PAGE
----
I was reminiscing this week-end with a colleague about the “olden days.” Back in the day when a mistake was dealt with by a punishment parade in front of a Chief Superintendent who would bollock you up hill and down dale. The reason you accepted it was because you had respect for the boss mainly because he had been in your position and had done your job, rising through the ranks in the process. Nowadays, all I seem to find are intellectuals with little or no real understanding of front line policing. However, they do know how to arrange meetings. One such former Chief Inspector colleague was, until recently, a member of our uPSD deciding whether an officer was guilty or innocent based on the biased investigations presented to him. I only really thought about him because he was mentioned in some Police Authority minutes and thanked for his help and assistance over the years. His name came up in the conversation. What he forgets is, I remember him when he was a constable and we worked on the same shift.
Clouseau of the uPSD
This bastion of self righteous discipline was a bit of a puncher in his early days. Not his own prisoners, of course, but those that did not belong to him. #slapslap as it might be quoted on Twitter but he would then walk away leaving you to pick up the pieces. He was also a shagger. In fact he once bonked a women inside an empty police station that we had a responsibility to check during a night shift in a violent inner city conclave. I could never understand the philosophy of those who, simply because they got away with it in their early days, chose to become zealots in their application of the regulations into police malpractice.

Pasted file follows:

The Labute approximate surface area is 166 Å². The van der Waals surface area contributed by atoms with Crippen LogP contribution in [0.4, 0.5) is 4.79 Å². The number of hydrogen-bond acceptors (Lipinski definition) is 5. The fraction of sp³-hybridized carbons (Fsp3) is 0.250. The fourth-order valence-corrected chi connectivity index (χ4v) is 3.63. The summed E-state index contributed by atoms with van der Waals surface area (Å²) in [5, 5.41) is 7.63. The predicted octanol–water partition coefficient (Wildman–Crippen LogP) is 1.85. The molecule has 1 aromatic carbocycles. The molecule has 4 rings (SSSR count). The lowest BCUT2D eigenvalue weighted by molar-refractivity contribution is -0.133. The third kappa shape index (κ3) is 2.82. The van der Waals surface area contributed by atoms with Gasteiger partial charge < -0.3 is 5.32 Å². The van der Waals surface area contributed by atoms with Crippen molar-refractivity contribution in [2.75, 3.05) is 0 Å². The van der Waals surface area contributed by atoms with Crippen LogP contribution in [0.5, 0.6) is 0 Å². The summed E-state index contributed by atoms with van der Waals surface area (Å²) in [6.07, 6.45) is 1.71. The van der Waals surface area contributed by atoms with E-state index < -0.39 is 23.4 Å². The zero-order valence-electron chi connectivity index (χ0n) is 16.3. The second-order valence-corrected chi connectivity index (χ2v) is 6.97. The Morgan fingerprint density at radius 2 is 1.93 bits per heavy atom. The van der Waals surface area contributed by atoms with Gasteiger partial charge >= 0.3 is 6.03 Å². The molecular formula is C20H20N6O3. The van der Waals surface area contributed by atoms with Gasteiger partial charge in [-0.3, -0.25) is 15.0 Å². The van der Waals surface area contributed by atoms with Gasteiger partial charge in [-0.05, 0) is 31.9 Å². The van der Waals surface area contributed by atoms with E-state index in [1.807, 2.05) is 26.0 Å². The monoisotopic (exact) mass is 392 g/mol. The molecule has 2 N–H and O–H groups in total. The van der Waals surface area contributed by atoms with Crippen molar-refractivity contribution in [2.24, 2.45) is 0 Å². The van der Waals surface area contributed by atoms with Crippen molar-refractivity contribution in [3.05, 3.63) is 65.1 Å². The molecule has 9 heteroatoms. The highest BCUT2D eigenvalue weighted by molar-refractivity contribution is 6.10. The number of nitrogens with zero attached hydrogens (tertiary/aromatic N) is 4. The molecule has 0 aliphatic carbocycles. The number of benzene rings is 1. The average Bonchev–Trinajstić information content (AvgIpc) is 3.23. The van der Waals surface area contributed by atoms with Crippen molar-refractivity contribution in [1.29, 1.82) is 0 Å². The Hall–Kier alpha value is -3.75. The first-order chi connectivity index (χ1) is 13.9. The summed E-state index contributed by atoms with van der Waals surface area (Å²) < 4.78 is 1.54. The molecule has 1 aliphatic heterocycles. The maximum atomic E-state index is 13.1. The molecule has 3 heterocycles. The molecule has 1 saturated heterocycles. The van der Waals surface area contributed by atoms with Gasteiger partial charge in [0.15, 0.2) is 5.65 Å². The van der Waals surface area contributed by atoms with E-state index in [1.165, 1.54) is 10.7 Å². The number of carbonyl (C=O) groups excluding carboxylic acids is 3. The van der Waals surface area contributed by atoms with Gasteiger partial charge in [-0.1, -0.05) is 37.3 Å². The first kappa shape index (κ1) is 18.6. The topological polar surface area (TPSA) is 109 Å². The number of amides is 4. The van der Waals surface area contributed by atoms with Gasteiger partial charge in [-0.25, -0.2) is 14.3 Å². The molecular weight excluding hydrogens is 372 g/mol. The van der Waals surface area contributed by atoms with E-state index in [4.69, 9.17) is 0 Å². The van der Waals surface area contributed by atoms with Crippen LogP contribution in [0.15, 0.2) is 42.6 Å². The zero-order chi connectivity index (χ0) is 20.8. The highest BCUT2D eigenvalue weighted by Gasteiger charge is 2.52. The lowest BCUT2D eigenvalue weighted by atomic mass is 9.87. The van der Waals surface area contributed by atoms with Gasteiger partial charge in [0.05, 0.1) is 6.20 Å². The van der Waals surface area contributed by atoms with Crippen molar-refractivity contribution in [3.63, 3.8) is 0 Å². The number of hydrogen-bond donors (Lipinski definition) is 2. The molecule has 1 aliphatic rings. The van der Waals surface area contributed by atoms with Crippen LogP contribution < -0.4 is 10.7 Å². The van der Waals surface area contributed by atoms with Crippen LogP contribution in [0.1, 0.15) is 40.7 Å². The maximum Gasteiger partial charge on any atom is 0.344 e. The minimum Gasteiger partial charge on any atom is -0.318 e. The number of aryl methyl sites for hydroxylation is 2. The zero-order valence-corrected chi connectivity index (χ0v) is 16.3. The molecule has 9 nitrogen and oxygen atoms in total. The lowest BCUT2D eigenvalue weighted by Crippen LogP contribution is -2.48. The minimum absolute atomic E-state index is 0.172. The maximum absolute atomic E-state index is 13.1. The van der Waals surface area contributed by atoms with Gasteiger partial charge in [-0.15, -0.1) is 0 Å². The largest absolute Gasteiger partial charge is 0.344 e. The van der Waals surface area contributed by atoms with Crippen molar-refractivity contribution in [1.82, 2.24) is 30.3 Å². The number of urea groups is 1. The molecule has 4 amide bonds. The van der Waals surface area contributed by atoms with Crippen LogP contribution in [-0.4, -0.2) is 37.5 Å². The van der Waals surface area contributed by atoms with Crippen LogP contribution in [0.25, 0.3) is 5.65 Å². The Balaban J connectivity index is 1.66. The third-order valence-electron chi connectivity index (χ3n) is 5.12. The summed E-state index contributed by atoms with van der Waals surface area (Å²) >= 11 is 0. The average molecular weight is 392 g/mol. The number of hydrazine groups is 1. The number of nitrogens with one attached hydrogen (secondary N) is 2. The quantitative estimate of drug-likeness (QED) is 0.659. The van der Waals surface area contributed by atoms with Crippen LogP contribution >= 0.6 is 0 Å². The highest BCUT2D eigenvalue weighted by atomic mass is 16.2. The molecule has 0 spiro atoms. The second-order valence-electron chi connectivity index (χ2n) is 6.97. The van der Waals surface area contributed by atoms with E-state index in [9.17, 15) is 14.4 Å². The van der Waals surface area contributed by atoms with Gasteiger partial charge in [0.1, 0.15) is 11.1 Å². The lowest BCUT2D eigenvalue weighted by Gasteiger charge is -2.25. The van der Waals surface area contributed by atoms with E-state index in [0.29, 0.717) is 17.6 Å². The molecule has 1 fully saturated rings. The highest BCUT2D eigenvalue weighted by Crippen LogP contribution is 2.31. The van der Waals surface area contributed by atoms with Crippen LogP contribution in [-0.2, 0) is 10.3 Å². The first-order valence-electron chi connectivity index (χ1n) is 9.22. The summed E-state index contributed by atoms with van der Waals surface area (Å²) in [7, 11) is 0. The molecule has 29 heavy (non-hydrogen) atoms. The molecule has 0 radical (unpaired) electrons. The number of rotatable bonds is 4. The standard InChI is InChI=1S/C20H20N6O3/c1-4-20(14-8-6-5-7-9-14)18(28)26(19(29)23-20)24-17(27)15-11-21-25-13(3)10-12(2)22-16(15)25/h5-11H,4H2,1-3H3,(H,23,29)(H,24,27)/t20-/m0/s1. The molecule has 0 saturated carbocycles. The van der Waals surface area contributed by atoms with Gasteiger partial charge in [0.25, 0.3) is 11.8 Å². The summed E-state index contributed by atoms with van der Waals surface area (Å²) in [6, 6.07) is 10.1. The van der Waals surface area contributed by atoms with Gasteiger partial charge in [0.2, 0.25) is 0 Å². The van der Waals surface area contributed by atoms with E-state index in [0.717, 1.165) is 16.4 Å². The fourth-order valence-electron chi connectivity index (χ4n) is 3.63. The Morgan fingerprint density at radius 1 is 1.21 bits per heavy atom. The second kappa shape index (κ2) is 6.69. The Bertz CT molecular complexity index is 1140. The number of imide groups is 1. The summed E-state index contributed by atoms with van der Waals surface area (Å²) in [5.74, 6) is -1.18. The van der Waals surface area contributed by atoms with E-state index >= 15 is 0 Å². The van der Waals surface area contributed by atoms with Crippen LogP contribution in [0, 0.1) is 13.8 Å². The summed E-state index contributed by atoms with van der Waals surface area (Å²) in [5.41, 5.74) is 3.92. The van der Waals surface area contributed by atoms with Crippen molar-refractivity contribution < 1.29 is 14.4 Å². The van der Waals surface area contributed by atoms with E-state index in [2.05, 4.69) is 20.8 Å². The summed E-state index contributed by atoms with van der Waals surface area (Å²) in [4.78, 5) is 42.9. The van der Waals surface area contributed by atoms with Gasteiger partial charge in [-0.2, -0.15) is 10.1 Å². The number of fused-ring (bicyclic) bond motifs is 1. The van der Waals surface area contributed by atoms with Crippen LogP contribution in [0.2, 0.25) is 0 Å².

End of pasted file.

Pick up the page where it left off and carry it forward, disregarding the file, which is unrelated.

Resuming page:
He adopted the “marble in the head” policy. That is, your livelihood and your career was decided by which side of his head the marble fell when you disturbed him, one side you were guilty and should be sacked, the other side, you were innocent and the investigation would be tailored accordingly. The only positive I can say about this officer is that he is no longer in the police and therefore cannot promote his misguided Noble Cause Corruption. Never content in weeding out the dishonest and grossly incompetent, an honourable and noble undertaking, he mastered in the demise of the careers of many very efficient, effective officers who made small errors of judgement but didn’t meet his threshold test.
Like many others in the uPSD he wasn’t very good at the job, often scared of meeting an angry man,. He was good at exams and promotion panel bullshit which allows many idiots to progress to high ranks within the police. He changed his local accent to the best BBC English and developed a fabulous ability to chair a meeting with tea and sandwiches at the expense of the taxpayer.
I do hope I meet him in the street so I can tell him what I truly think of him. What should I actually say? That he is a hypocrite, that he sold out or should I tell him that he was part of the last bastion of corruption still to pervade the police, namely the uPSD. Actually, I don’t need to bother, he will know that already.